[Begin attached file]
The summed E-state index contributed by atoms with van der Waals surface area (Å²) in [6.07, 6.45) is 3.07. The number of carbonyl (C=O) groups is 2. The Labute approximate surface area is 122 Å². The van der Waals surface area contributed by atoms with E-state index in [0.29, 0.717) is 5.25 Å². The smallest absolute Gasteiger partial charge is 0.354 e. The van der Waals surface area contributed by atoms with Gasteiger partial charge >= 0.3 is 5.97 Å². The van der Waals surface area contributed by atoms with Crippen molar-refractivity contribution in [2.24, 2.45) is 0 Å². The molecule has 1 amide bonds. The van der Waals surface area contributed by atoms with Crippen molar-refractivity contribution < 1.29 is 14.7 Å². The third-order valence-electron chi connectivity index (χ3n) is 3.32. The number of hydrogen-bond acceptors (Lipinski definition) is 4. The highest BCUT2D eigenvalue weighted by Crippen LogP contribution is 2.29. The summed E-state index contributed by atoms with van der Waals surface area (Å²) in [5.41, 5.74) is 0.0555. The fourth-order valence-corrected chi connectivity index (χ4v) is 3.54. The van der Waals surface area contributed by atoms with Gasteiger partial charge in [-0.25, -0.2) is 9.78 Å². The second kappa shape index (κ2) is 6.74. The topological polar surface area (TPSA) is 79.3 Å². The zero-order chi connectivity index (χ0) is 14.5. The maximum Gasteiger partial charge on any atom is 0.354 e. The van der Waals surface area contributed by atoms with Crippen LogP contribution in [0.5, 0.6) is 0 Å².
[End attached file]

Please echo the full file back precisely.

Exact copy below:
The summed E-state index contributed by atoms with van der Waals surface area (Å²) in [6.07, 6.45) is 3.07. The number of carbonyl (C=O) groups is 2. The Labute approximate surface area is 122 Å². The van der Waals surface area contributed by atoms with E-state index in [0.29, 0.717) is 5.25 Å². The smallest absolute Gasteiger partial charge is 0.354 e. The van der Waals surface area contributed by atoms with Gasteiger partial charge >= 0.3 is 5.97 Å². The van der Waals surface area contributed by atoms with Crippen molar-refractivity contribution in [2.24, 2.45) is 0 Å². The molecule has 1 amide bonds. The van der Waals surface area contributed by atoms with Crippen molar-refractivity contribution < 1.29 is 14.7 Å². The third-order valence-electron chi connectivity index (χ3n) is 3.32. The number of hydrogen-bond acceptors (Lipinski definition) is 4. The highest BCUT2D eigenvalue weighted by Crippen LogP contribution is 2.29. The summed E-state index contributed by atoms with van der Waals surface area (Å²) in [5.41, 5.74) is 0.0555. The fourth-order valence-corrected chi connectivity index (χ4v) is 3.54. The van der Waals surface area contributed by atoms with Gasteiger partial charge in [-0.25, -0.2) is 9.78 Å². The second kappa shape index (κ2) is 6.74. The topological polar surface area (TPSA) is 79.3 Å². The zero-order chi connectivity index (χ0) is 14.5. The maximum Gasteiger partial charge on any atom is 0.354 e. The van der Waals surface area contributed by atoms with Crippen LogP contribution in [0.5, 0.6) is 0 Å².